Cory McCaughan was originally found guilty of dangerous driving causing death and given a two-year conditional sentence for the July 2004 incident near Anola, about 30 kilometres east of Winnipeg.
Christine Bruinson Dourma, 38, suffered massive head trauma after hopping onto the side of the moving rig, apparently in an attempt to get McCaughan to continue talking with her.
The Court of Appeal ruled Thursday that McCaughan was wrongly convicted by a judge who erroneously found his driving to be a "marked departure from the normal standard of care." The court overturned his conviction and replaced it with an acquittal, rather than ordering a new trial.
McCaughan had told police he saw Dourma dangling from the side of the truck but kept driving until she disappeared from sight and fell under his wheels. He believed she had already returned to her own vehicle. Witnesses told court an enraged McCaughan left his rig and began screaming at the body of Dourma.
The victim's father, Charles Bruinson, said McCaughan called his nearby home moments later. McCaughan spoke with Dourma's 10-year-old daughter, telling her he'd just "run over your mom." Bruinson and the girl rushed to find Dourma dead on the ground.
The family had gathered that evening to celebrate Bruinson's birthday. The party turned sour when McCaughan and Dourma began arguing. McCaughan wanted Dourma to accompany him the next day while driving in his truck because he had to work. Dourma didn't want to go, choosing instead to go to the beach, according to her father. McCaughan stormed out of the home, and Dourma followed.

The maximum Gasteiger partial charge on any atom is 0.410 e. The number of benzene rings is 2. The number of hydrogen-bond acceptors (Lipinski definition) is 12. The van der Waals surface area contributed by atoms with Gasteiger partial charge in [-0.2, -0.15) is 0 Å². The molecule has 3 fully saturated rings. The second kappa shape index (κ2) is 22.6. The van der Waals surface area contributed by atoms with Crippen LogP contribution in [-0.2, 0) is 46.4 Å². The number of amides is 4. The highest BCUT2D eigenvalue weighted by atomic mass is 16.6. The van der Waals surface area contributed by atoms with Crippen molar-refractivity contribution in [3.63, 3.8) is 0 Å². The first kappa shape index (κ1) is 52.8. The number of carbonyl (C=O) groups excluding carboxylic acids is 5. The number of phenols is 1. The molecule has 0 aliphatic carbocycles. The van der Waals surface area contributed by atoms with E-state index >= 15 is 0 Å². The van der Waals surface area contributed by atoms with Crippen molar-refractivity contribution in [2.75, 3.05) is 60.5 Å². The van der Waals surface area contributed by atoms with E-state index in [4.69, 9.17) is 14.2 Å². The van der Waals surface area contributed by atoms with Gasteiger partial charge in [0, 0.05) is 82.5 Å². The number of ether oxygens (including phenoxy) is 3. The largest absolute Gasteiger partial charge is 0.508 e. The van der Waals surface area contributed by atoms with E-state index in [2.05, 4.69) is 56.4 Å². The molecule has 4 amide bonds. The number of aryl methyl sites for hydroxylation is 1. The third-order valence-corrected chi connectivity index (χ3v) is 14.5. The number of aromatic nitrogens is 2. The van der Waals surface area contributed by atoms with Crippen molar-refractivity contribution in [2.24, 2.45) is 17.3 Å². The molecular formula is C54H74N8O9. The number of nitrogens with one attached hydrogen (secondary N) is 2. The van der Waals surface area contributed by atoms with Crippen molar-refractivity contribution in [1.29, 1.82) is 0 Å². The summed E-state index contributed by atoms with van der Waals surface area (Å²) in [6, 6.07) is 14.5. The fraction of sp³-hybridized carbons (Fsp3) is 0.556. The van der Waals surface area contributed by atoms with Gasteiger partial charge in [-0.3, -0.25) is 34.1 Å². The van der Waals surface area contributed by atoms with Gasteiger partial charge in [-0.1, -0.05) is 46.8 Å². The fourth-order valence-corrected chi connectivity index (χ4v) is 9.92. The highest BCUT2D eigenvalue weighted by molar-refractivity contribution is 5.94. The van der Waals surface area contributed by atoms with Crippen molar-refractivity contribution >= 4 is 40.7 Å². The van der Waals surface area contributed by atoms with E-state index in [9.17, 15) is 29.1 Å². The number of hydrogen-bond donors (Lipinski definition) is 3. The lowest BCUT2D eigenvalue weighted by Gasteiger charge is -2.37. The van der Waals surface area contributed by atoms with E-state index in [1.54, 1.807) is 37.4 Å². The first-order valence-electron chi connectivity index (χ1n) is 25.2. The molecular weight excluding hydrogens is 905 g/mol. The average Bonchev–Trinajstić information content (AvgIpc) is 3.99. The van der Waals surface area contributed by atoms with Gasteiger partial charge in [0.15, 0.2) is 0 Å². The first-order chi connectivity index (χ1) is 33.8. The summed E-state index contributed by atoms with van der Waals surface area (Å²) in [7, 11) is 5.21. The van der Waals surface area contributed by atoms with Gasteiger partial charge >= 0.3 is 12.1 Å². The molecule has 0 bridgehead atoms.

Queen's Bench Justice Daniel Kennedy ruled at trial last year that McCaughan had been reckless in failing to notice Dourma. He acquitted McCaughan of the more serious charge of criminal negligence causing death, saying he believed the case involved a "momentary lapse" of judgment.
Both the Crown and defence filed appeals of Kennedy's decision.
The Crown argued he should have been convicted of the more serious negligence charge and that his sentence was too lenient. The Crown sought up to four years in custody for McCaughan, citing the facts of the killing and his violent criminal past.
Prosecutor Ami Kotler called evidence of a similar incident involving McCaughan and his second wife several months before Dourma died. The woman told court he tried to run her down with his semi-trailer following an argument. McCaughan was originally charged with assault, but the case was dropped once he agreed to have no contact with her.
McCaughan's first marriage had also ended badly, court was told. He was embroiled in a property dispute with the woman and torched the family home. He was later convicted of arson.
Defence lawyer Mark Wasyliw argued that Dourma's death was a tragic accident, not a criminal offence.
"The accused believed that the deceased had returned to her vehicle and that there was no longer any risk to the deceased if he exited the lot. The trial judge ought to have accepted that belief because he found that it was not dangerous for the accused to have driven forward to leave the parking lot," Appeal Court Justice Alan MacInnes wrote in Thursday's decision.
"Had the trial judge considered the accused's state of mind he could not, in my view, have found the momentary lapse constituted a marked departure from the norm."